Kanryo Higaonna (1853-1915)
According to late Dr. Shiro Hattori, a Japanese linguist Okinawans and Japanese share the same linguistic family lineage. They, however, apparently separated at least two thousand years ago, so the two do not sound like the same language. Both linguistic cultures adapted Chinese characters for writing both family and given name. And yet, the Okinawan pronunciation of their family names is not neccessarily same as the Japanese pronounciation.
For example, the surname can be pronounced “Higashionna” by the Japanese, thus those who have that surname in the current island now pronounce their name “Higashionna.” The prominent historian, Dr. Kanjun Higahionna, claimed his family name should be pronounced “Higashionna.” The historian, in fact, is related to Kanryo Higaonna. Ever since the Japanese government enforced Okinawa to be part of its prefecture in 1872, all the islanders had to speak standardized Japanese as the official language.
There was a time in Okinawa when the same surname was pronounced “Higanuma.” During my childhood, I was more accustomed to calling the Naha Master, Kanryo Higanuma. Neverthless, “Higaonna” was the commonly accepted pronunciation for that surname after his death in 1915. During his time everyone called him “Higanuma.”
Kanryo Higaonna was born March 3, 1853 during the time when Okinawa Island was occupied by the Satsuma Clan of Japan. According to the recent study of Iken Tokashiki, President of Okinawa Goju Ryu Tomarite Karate-Do Kyokai, Kanryo Higaonna was born at Nishimura of Naha City as the fourth son of Kanryo Higaonna, the 10th generation of Higaonna family in Haru, lineage.
Kanryo Higaonna visited Fuchou, China, around 1877 for three years. There is an another account in regards to his visit to the city. It is said that he visited the port city in 1873 for fifteen years. Some Martial Arts historians explain his motives of visiting the city was to study the Chinese Martial Arts. Higaonna did, in fact, study a Southern Shaolin Chun style, during his stay in that city. However, his initial reason for visiting China was explained by other historians that it was the result of his political involvements.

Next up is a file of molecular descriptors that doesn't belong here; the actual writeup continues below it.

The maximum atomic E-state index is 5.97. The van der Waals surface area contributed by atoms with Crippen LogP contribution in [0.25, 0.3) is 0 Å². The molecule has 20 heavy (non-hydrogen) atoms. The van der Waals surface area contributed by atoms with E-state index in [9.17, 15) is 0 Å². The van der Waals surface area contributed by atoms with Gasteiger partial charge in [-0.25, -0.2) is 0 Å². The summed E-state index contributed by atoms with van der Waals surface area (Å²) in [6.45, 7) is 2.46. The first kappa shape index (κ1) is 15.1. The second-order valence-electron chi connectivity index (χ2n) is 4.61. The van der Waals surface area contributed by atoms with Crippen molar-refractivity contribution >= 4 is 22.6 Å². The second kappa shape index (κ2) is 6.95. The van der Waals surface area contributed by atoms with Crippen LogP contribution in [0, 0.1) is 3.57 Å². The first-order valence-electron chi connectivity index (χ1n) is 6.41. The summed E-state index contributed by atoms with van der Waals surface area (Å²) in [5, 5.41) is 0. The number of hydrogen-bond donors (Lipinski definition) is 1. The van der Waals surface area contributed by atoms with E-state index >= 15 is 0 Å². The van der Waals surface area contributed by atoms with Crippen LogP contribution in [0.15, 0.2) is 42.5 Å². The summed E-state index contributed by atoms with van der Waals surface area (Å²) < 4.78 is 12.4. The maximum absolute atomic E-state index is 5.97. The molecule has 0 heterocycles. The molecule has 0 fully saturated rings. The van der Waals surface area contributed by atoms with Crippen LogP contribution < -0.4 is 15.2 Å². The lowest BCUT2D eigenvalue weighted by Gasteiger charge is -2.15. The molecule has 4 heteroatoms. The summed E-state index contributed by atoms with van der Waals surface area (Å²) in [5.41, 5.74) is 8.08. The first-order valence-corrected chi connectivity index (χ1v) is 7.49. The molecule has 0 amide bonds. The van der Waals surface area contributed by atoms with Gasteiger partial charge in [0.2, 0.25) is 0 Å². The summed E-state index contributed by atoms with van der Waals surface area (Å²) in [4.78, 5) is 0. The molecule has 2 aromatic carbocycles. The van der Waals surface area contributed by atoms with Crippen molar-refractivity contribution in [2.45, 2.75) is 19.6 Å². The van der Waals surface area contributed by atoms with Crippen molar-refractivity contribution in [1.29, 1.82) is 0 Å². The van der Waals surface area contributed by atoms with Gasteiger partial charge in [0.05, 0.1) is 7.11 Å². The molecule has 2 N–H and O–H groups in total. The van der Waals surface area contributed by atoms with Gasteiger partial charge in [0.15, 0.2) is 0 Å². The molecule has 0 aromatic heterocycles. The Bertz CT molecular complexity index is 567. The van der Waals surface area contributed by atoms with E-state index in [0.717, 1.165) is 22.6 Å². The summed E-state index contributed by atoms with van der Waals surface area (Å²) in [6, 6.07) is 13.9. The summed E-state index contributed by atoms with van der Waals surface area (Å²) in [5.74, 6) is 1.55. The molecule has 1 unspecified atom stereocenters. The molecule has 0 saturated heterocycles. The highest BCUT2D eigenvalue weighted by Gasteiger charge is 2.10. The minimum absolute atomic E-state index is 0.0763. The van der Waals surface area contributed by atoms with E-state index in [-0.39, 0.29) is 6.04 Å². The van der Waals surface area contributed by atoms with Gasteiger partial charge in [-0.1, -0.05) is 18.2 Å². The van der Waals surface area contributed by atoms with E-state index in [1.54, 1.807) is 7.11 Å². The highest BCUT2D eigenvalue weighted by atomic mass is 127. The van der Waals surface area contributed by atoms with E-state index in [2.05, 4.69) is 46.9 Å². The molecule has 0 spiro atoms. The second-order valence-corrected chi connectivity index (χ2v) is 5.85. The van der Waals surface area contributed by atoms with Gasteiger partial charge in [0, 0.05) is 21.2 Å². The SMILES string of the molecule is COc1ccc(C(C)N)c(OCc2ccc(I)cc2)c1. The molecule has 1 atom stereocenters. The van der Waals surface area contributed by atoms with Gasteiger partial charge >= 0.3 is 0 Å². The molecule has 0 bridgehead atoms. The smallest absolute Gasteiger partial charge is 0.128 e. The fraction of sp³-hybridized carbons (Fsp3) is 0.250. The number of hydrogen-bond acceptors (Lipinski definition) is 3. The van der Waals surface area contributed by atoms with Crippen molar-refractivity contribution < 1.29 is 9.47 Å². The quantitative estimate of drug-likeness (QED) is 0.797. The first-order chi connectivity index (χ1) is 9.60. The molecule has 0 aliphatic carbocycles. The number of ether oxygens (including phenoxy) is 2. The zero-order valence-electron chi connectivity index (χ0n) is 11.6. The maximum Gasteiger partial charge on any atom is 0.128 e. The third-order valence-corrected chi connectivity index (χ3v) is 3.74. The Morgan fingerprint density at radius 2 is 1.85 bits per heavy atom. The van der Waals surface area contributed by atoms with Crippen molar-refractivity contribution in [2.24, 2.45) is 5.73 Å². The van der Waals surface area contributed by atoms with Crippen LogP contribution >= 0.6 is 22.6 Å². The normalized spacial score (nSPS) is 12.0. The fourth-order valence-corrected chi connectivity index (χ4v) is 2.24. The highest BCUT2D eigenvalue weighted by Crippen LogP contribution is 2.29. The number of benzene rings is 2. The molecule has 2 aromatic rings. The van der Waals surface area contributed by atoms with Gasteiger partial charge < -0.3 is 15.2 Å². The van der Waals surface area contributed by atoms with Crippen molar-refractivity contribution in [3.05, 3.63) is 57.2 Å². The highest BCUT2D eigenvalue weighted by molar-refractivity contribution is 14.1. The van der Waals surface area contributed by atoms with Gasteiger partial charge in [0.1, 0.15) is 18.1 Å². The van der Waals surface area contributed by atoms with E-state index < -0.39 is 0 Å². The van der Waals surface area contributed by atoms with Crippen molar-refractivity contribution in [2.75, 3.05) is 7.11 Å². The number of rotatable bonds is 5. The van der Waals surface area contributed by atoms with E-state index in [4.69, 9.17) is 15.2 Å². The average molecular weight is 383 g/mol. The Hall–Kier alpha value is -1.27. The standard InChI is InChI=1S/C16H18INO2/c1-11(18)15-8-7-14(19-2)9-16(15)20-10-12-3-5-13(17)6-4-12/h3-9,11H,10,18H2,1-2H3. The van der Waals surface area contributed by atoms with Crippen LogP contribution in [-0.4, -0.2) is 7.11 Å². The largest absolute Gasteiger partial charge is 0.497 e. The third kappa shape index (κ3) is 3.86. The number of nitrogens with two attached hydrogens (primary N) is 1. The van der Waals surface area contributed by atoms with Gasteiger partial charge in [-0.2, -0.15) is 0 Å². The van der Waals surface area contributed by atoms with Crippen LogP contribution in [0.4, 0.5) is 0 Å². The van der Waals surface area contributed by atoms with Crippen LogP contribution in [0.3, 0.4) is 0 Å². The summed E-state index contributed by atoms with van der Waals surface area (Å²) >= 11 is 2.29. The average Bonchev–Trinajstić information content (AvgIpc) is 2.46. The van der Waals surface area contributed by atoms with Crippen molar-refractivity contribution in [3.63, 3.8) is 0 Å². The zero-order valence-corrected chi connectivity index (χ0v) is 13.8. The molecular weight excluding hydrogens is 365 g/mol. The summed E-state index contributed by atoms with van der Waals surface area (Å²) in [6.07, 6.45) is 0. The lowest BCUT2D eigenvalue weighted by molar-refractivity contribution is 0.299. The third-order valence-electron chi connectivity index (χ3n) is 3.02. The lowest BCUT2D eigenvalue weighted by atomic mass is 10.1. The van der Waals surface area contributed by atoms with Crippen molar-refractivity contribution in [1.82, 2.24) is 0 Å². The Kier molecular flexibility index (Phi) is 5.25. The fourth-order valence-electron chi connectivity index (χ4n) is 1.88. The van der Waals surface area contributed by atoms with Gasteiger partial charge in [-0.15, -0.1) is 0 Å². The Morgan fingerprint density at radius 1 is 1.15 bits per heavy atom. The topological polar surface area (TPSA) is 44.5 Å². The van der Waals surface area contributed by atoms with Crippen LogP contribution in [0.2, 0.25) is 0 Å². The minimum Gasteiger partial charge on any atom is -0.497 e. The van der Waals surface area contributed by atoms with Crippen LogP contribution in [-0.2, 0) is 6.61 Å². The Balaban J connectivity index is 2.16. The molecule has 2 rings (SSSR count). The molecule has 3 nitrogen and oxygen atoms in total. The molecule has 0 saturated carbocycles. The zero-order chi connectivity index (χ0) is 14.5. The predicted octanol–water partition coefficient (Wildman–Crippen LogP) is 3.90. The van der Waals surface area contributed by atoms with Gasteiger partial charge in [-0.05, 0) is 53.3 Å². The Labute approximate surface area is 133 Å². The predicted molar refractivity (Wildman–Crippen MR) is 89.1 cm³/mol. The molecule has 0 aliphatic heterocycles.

In 1868, Japan experienced a major reformation in its history when the Shogun, Tokugawa was over turned by the liberal clans of Emperor Meiji. During the Tokugawa Shogunate era, Okinawa was part of the Satsuma Clan, the south end clan of Japan while the island also maintained their administrative connection with the Chinese government.
The Meiji Reformation brought Japan nationalism. The Meiji government wanted Okinawa as its sole affiliation and wanted the island to discontinue its trade with China. Okinawa, at this time, was divided into two political factions one was pro-Japan and the other was pro-China.
One close associate of Kanryo Higaonna was Lord Yoshimura, who had an enterprising trade of tea between the city Fuchou and Okinawa. He was a prominent pro-China activist who tried to block the Japanese settlement in Okinawa. According to historians, Higaonna carried a letter of referral for Lord Yoshimura for his trip. Higaonna never explained to anyone about the letter and stowed away with a few companions for China. In the city of Fuchou, there was a consulate of Okinawa called Ryukyu Kan. Apparently, the Ryukyu Kan represented an Okinawan petition then to the Chinese Government requesting its international pressure against the Japanese occupation of Okinawa. One possibility was that Higaonna was a chosen messenger by the pro-China Okinawa for updating others of the situation on the island.
In 1879, two years after Higaonna’s departure, Okinawa was officially ordered by the Japanese government to become its prefecture with presence of an army of Japanese police and officials. It was an extremely intense period of time for Okinawans so that earlier assumptions that Higaonna left for China for the purpose of inquiring study of Karate was unlikely.
It was said that Higaonna stayed in China for three years. During his stay, he supported himself by making and selling bamboo wares. Also, he had an opportunity to study some of the Chinese Martial Arts in the city. According to Reikichi Ohya, Higaonna was one of those who studied from a Chinese named Wei Shinzan. Wei was the student of Leu Luko who also taught Higaona so-called Fukien Crane Chang. Fukien Crane was a combined school with White Crane of South Shaolin Chang and Four Ancestor Chang.
In China, there were two counter parted arts of Chang, or fist. One is categorized as hard style, or External style. The other is Soft style or Internal style. Hard and External style represent Zen Buddhist initiated school such as various branches of Shao-lin Chun, and Soft and Internal style represent Yee Chuen, Pai Kua Chang, and Tai Chi Chuen.
The Chinese system of fist that Kanryo Higaonna studied from Wei Shinzan and Leu Luko was also known by its name Pan Gainoon, which literally means, “one half is hard and other half is soft”. Those kata practiced in the current Goju-Ryu school like Sanchin, Sanseiru, and Pecchurin all originated from that style.
Prior to visiting China, Higaonna studied Naha-te from Seiso Aragaki, (1840-1920) of Kume. Aragaki was well known among Okinawans with his favorite Kata called Seisan. Unlike Shuri-te, Naha-te represents newly inported Chinese forms from Fukien Province of China. After his return from China, Higaonna systemized the Naha-te with contemporary Chinese art, thus it was called To-te (Tode), or Chinese Hand.